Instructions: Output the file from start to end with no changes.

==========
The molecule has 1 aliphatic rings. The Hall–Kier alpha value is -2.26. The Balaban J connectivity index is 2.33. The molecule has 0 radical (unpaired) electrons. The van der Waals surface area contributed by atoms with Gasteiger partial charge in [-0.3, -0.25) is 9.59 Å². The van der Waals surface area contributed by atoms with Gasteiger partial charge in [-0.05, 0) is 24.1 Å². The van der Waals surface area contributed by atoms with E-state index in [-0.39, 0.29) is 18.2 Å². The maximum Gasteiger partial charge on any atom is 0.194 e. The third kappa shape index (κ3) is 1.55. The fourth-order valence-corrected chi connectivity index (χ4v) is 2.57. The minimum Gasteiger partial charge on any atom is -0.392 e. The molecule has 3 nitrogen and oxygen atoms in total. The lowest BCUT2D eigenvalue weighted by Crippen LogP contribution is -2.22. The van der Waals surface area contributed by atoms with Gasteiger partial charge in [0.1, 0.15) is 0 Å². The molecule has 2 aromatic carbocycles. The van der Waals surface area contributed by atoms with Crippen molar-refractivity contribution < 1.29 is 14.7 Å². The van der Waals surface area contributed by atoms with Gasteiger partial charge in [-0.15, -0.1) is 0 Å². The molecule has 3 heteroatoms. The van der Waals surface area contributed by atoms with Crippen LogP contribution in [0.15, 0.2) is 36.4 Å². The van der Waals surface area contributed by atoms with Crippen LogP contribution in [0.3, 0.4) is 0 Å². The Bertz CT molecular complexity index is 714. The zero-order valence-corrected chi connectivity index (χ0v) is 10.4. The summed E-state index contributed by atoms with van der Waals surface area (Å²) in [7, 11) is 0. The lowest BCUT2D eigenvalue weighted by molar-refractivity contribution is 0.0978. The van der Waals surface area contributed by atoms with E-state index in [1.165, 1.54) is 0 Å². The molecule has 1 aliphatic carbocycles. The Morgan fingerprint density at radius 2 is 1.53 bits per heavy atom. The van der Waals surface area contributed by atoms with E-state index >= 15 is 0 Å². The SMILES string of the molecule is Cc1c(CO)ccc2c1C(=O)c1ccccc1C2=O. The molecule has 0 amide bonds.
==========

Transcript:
The molecule has 1 aliphatic rings. The Hall–Kier alpha value is -2.26. The Balaban J connectivity index is 2.33. The molecule has 0 radical (unpaired) electrons. The van der Waals surface area contributed by atoms with Gasteiger partial charge in [-0.3, -0.25) is 9.59 Å². The van der Waals surface area contributed by atoms with Gasteiger partial charge in [-0.05, 0) is 24.1 Å². The van der Waals surface area contributed by atoms with E-state index in [-0.39, 0.29) is 18.2 Å². The maximum Gasteiger partial charge on any atom is 0.194 e. The third kappa shape index (κ3) is 1.55. The fourth-order valence-corrected chi connectivity index (χ4v) is 2.57. The minimum Gasteiger partial charge on any atom is -0.392 e. The molecule has 3 nitrogen and oxygen atoms in total. The lowest BCUT2D eigenvalue weighted by Crippen LogP contribution is -2.22. The van der Waals surface area contributed by atoms with Gasteiger partial charge in [0.1, 0.15) is 0 Å². The molecule has 2 aromatic carbocycles. The van der Waals surface area contributed by atoms with Crippen molar-refractivity contribution < 1.29 is 14.7 Å². The van der Waals surface area contributed by atoms with Gasteiger partial charge in [-0.15, -0.1) is 0 Å². The molecule has 3 heteroatoms. The van der Waals surface area contributed by atoms with Crippen LogP contribution in [0.15, 0.2) is 36.4 Å². The van der Waals surface area contributed by atoms with Crippen LogP contribution in [0.3, 0.4) is 0 Å². The Bertz CT molecular complexity index is 714. The zero-order valence-corrected chi connectivity index (χ0v) is 10.4. The summed E-state index contributed by atoms with van der Waals surface area (Å²) in [7, 11) is 0. The lowest BCUT2D eigenvalue weighted by molar-refractivity contribution is 0.0978. The van der Waals surface area contributed by atoms with E-state index in [1.165, 1.54) is 0 Å². The molecule has 1 aliphatic carbocycles. The Morgan fingerprint density at radius 2 is 1.53 bits per heavy atom. The van der Waals surface area contributed by atoms with E-state index >= 15 is 0 Å². The SMILES string of the molecule is Cc1c(CO)ccc2c1C(=O)c1ccccc1C2=O. The molecule has 0 amide bonds.